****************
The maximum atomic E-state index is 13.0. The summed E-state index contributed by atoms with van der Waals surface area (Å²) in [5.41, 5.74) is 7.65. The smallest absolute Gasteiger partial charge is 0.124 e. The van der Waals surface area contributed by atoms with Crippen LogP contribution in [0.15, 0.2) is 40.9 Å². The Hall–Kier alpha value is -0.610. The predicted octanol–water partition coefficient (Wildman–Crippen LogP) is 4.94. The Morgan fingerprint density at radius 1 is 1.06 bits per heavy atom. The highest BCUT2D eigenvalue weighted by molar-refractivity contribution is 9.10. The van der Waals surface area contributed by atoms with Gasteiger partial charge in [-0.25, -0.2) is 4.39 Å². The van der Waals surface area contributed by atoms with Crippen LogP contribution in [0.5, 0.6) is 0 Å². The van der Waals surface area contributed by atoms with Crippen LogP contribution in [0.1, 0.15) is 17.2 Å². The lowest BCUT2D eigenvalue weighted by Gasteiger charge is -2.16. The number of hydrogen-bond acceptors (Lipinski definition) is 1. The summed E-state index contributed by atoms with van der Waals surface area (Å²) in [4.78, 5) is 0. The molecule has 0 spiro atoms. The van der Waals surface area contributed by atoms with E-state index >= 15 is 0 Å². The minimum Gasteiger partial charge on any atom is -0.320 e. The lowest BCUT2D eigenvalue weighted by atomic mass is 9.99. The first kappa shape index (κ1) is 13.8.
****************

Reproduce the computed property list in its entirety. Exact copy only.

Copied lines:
The maximum atomic E-state index is 13.0. The summed E-state index contributed by atoms with van der Waals surface area (Å²) in [5.41, 5.74) is 7.65. The smallest absolute Gasteiger partial charge is 0.124 e. The van der Waals surface area contributed by atoms with Crippen LogP contribution in [0.15, 0.2) is 40.9 Å². The Hall–Kier alpha value is -0.610. The predicted octanol–water partition coefficient (Wildman–Crippen LogP) is 4.94. The Morgan fingerprint density at radius 1 is 1.06 bits per heavy atom. The highest BCUT2D eigenvalue weighted by molar-refractivity contribution is 9.10. The van der Waals surface area contributed by atoms with Gasteiger partial charge in [-0.25, -0.2) is 4.39 Å². The van der Waals surface area contributed by atoms with Crippen LogP contribution in [0.5, 0.6) is 0 Å². The van der Waals surface area contributed by atoms with Crippen LogP contribution in [0.1, 0.15) is 17.2 Å². The lowest BCUT2D eigenvalue weighted by Gasteiger charge is -2.16. The number of hydrogen-bond acceptors (Lipinski definition) is 1. The summed E-state index contributed by atoms with van der Waals surface area (Å²) in [4.78, 5) is 0. The molecule has 0 spiro atoms. The van der Waals surface area contributed by atoms with E-state index >= 15 is 0 Å². The minimum Gasteiger partial charge on any atom is -0.320 e. The lowest BCUT2D eigenvalue weighted by atomic mass is 9.99. The first kappa shape index (κ1) is 13.8.